Starting tomorrow, Google Chrome will begin warning users who visit unencrypted websites that their traffic is flowing to an insecure location. It’s a transition we’ve covered several times already this year, and while it might seem to be a minor shift, getting news out to folks so they aren’t freaked out by the switch from “secure” messaging to “insecure” messaging is important — especially since some sites that don’t currently deploy HTTPS will undoubtedly need some time to finish doing so.
Today, browsers notify users that sites are secure with a green lock logo. After tomorrow, users will instead be told that sites are insecure rather than secure, and notified with various messaging from the browser vendors. The change is shown below:
Security researcher Troy Hunt is working on a site called WhyNohttps.com, which he intends to launch this week. It plans to gather a list of the largest websites that aren’t supporting HTTPS yet in the hopes of shaming them into adopting a more secure standard. CloudFlare has noted that despite more widespread adoption in recent months, a majority of the Top 1M most popular sites online are still insecure and do not offer HTTPS by default.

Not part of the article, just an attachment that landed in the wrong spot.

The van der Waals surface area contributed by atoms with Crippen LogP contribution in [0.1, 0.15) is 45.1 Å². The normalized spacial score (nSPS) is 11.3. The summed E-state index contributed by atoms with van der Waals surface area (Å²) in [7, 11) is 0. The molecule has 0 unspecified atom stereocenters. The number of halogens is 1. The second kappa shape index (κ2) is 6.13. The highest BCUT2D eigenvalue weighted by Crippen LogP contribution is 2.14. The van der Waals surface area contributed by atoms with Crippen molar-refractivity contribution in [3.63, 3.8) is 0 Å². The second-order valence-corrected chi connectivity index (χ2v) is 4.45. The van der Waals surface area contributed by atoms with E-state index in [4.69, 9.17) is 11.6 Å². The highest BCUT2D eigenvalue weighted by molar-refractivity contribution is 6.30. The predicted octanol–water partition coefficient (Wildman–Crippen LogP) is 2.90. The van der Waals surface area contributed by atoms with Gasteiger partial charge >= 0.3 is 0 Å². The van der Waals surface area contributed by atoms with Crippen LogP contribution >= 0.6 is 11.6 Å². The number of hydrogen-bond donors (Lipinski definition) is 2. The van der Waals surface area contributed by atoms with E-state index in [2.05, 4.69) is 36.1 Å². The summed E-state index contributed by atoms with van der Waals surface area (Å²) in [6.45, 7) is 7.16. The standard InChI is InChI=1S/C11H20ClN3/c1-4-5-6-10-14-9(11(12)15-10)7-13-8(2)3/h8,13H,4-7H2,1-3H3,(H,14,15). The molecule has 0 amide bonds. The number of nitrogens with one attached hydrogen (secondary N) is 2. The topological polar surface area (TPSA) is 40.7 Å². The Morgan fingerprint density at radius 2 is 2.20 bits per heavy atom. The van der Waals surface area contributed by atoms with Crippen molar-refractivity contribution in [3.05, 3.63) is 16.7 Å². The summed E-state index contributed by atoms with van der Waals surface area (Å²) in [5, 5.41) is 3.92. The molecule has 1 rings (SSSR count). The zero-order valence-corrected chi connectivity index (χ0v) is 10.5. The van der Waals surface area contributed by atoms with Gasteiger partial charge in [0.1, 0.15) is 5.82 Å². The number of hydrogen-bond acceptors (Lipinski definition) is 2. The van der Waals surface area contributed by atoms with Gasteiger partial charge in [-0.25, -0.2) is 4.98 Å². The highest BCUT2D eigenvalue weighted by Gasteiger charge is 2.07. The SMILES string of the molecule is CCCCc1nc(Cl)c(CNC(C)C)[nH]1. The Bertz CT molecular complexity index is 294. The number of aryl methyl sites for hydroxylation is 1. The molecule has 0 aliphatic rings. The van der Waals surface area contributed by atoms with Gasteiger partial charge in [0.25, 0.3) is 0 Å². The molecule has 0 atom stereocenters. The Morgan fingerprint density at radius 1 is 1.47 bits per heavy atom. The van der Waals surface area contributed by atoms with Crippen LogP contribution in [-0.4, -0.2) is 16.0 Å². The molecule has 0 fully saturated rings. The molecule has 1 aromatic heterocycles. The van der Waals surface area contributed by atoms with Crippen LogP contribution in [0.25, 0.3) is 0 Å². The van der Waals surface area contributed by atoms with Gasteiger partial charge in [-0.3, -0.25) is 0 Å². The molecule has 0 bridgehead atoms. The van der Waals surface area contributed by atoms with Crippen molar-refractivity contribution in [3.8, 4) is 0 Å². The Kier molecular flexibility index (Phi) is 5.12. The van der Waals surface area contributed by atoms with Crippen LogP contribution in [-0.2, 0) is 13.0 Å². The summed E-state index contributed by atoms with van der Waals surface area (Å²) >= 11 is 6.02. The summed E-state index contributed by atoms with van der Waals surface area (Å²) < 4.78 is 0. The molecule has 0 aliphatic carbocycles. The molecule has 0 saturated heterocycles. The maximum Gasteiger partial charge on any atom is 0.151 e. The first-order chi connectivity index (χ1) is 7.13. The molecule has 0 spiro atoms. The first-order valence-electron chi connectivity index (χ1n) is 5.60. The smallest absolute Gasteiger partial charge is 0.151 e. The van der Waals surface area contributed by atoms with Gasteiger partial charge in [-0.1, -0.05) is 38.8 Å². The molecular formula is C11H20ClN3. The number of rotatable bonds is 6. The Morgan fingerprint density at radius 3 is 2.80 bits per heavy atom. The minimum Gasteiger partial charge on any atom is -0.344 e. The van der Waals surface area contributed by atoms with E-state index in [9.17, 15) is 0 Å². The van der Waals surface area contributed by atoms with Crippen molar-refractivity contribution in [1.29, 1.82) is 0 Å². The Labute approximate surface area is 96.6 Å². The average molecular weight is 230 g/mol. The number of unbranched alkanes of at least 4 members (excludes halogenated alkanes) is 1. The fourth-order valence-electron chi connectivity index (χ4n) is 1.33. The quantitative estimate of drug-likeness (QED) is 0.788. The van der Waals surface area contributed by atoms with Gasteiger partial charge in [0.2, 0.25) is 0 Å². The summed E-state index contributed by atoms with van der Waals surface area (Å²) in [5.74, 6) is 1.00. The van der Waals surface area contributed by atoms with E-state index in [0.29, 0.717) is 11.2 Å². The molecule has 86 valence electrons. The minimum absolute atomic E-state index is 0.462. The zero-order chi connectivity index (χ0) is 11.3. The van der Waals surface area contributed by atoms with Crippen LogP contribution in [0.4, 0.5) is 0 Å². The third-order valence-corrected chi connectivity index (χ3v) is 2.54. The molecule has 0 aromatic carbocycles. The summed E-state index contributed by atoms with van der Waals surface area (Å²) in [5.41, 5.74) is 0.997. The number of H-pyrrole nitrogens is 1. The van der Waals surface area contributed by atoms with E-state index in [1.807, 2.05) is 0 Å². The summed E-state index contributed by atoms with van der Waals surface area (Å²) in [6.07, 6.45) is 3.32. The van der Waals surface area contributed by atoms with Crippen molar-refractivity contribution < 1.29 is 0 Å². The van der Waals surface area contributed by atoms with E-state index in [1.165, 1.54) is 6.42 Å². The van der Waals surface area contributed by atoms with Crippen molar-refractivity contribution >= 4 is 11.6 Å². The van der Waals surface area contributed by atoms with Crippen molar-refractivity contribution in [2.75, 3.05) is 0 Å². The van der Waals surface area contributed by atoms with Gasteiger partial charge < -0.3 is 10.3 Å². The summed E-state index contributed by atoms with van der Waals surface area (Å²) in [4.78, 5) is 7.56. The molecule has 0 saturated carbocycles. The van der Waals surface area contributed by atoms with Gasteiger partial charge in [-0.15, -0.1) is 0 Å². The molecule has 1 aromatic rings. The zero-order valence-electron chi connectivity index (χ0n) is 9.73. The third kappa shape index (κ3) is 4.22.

Friends, I’m after some support: @Scott_Helme and I are doing a little project with a site called https://t.co/Y4GlsInvu2 which will coincide with the Chrome 68 launch next week. It’ll list the world’s largest websites that don’t do HTTPS by default.
— Troy Hunt (@troyhunt) July 20, 2018
For those of you who aren’t aware, the “https” extension of HTTP means that a website is secured using Transport Layer Security, or TLS encryption. HTTPS protects against man-in-the-middle attacks, eavesdropping, and tampering with website data. It’s the functionality that Lenovo broke with its Superfish scandal several years ago, and is generally considered foundational to the entire question of browser security. And while not every website literally needs HTTPS, the availability of free encryption certificates from groups like LetsEncrypt (a non-profit founded by the EFF) makes it easier to adopt the security standard without paying hefty amounts of cash to do so.
Chrome is the first browser to take this step with HTTPS, but it’s expected that MS and Mozilla will both follow suit. Google’s web page on avoiding the “Not Secure” ranking in Chrome is available here. While somewhat dated (a few of the links on the page are from 2016), it appears to offer some useful information on avoiding Not Secure ratings, including the need to use native HTTPS rather than embedding an HTTPS login frame on an HTTP page. As the site says: “Eventually, Chrome will show a Not Secure warning for all pages served over HTTP, regardless of whether or not the page contains sensitive input fields. Even if you adopt one of the more targeted resolutions above, you should plan to migrate your site to use HTTPS for all pages.”
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